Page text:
If the potential high price of making calls and using data weren’t enough to concern you, bear in mind that receiving calls can also cost a pretty penny if you’re outside the EU. Again, these vary by provider but you will notice that some are generally more expensive across the board, and others far cheaper. The priciest across your favourite holiday destinations is ID, with costs per minute of receiving a call between £1.25 and £2. The cheapest is again Talk Mobile, which costs just 19p per minute in most destinations. Receiving calls can be one of the trickiest charges to avoid on holiday, so it’s important to know exactly how much you’re being charged before you risk hitting the green button on your smartphone - there's nothing worse than paying money to be pitched PPI.

Usage caps - avoiding a huge bill

With such an eclectic mix of prices and pitfalls across providers, you’d be forgiven for planning your next getaway in Gateshead, but thankfully there are measures in place to help consumers avoid the sorts of sky-high bills that would hit the headlines. All of the major UK mobile providers now offer a ‘safety cap’, which is often enabled by default, and prevents users from inadvertently spending too much. This varies, but is usually set at around £40, and you should get a warning when you’re getting close. In some cases it can be changed manually, and it can be turned off entirely. 

The advice here is simple – always check with your provider to see whether you have a safety cap before you go abroad, find out how much it is and how easy it is to remove it if you need to. But beware – if you do opt to remove this safety cap, providers consider they’ve offered you ‘fair warning’ and you could still be facing a hefty bill if you forget to keep an eye on your spending.

Who are the best and worst providers for roaming?

Since providers manage roaming costs in different ways, it’s difficult to say comprehensively which ones are best. If you’re planning on spending at least £5 per day on making calls, sending texts and using data in one of the included destinations, Vodafone’s ‘Roam-further’ service across 110 countries would seem to be the best option if your regular bundle will cover your usage, although O2’s may be tempting for its offer of ‘unlimited’ data. On the other hand, Three is great if you're on the advanced plan and/or have your destination included in its more limited range.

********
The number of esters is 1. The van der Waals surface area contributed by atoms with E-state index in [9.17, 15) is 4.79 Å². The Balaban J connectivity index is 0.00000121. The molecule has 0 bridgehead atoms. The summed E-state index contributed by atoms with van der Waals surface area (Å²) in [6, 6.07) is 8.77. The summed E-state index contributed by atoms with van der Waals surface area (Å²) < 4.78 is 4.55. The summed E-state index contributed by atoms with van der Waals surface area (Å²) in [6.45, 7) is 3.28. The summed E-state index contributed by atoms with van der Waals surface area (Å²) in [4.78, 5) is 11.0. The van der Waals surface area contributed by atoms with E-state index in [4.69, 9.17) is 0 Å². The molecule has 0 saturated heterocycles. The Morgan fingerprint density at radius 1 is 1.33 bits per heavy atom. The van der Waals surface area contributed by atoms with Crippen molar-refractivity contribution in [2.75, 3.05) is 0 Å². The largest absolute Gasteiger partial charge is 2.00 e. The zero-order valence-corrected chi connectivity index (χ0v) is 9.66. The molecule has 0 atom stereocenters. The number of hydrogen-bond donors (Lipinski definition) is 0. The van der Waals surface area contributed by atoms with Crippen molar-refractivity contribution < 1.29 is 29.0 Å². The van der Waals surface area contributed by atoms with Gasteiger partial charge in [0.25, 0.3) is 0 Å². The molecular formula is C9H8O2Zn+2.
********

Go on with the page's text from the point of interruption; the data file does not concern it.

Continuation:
However, occasional users might prefer a network that's generally cheaper across a range of destinations. The cheapest overall provider for call costs was GiffGaff, which charges £1 per minute at each of our most popular destinations. Talk Mobile was cheapest for data, at 10p per MB in most places, though GiffGaff wasn’t far behind here either, at 20p.

The worst-value providers are a little easier to pin down. Carphone Warehouse’s ID Mobile is particularly uncompetitive on call costs, varying from £5 per minute from Canada and Japan to £2 per minute from Turkey and Thailand. Utility Warehouse costs an eye-watering £18.75 for a single megabyte of data in a range of locations, including Turkey, India, and Japan. Either of these could be a terrible choice if you’re planning a trip further abroad, and you’d potentially save a packet by looking for an alternative provider.

Although usage caps can help you avoid huge bills, it’s still worth shopping around before you go abroad, as in some cases you could hit this cap with just a few minutes of browsing the internet, or fewer than 10 minutes on the phone. While you can arrange for the cap to be removed, the risk of sending your bill through the roof is not something you want playing on your mind for the rest of your trip.

Roaming costs aren't the only consideration when choosing a mobile provider. Browse our mobile provider reviews to see who comes top for customer service and satisfaction.